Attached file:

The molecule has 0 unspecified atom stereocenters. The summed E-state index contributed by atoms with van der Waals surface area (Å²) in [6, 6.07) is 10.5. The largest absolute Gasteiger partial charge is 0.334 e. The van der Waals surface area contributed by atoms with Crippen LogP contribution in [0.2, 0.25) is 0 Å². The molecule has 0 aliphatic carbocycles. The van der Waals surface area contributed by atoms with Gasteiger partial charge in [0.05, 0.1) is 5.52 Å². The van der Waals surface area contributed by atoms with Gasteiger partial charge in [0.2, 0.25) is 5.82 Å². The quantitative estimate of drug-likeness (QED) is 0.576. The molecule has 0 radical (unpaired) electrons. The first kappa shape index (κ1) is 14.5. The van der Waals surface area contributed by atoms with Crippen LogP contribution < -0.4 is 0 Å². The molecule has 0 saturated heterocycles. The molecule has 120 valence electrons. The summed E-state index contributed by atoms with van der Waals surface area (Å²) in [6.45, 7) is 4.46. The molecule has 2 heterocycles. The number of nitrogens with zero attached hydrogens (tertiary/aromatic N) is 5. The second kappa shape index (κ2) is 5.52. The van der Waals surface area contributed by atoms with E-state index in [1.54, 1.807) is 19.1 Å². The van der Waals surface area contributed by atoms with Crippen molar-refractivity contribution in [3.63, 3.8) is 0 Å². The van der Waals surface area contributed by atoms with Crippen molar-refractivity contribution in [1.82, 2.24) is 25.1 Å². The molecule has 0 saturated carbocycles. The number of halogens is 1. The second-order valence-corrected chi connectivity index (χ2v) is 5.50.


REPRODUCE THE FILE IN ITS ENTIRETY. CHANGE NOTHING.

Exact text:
The molecule has 0 unspecified atom stereocenters. The summed E-state index contributed by atoms with van der Waals surface area (Å²) in [6, 6.07) is 10.5. The largest absolute Gasteiger partial charge is 0.334 e. The van der Waals surface area contributed by atoms with Crippen LogP contribution in [0.2, 0.25) is 0 Å². The molecule has 0 aliphatic carbocycles. The van der Waals surface area contributed by atoms with Gasteiger partial charge in [0.05, 0.1) is 5.52 Å². The van der Waals surface area contributed by atoms with Gasteiger partial charge in [0.2, 0.25) is 5.82 Å². The quantitative estimate of drug-likeness (QED) is 0.576. The molecule has 0 radical (unpaired) electrons. The first kappa shape index (κ1) is 14.5. The van der Waals surface area contributed by atoms with Crippen LogP contribution < -0.4 is 0 Å². The molecule has 0 saturated heterocycles. The molecule has 120 valence electrons. The summed E-state index contributed by atoms with van der Waals surface area (Å²) in [6.45, 7) is 4.46. The molecule has 2 heterocycles. The number of nitrogens with zero attached hydrogens (tertiary/aromatic N) is 5. The second kappa shape index (κ2) is 5.52. The van der Waals surface area contributed by atoms with E-state index in [1.54, 1.807) is 19.1 Å². The van der Waals surface area contributed by atoms with Crippen molar-refractivity contribution in [3.63, 3.8) is 0 Å². The van der Waals surface area contributed by atoms with Crippen molar-refractivity contribution in [1.82, 2.24) is 25.1 Å². The molecule has 0 saturated carbocycles. The number of halogens is 1. The second-order valence-corrected chi connectivity index (χ2v) is 5.50.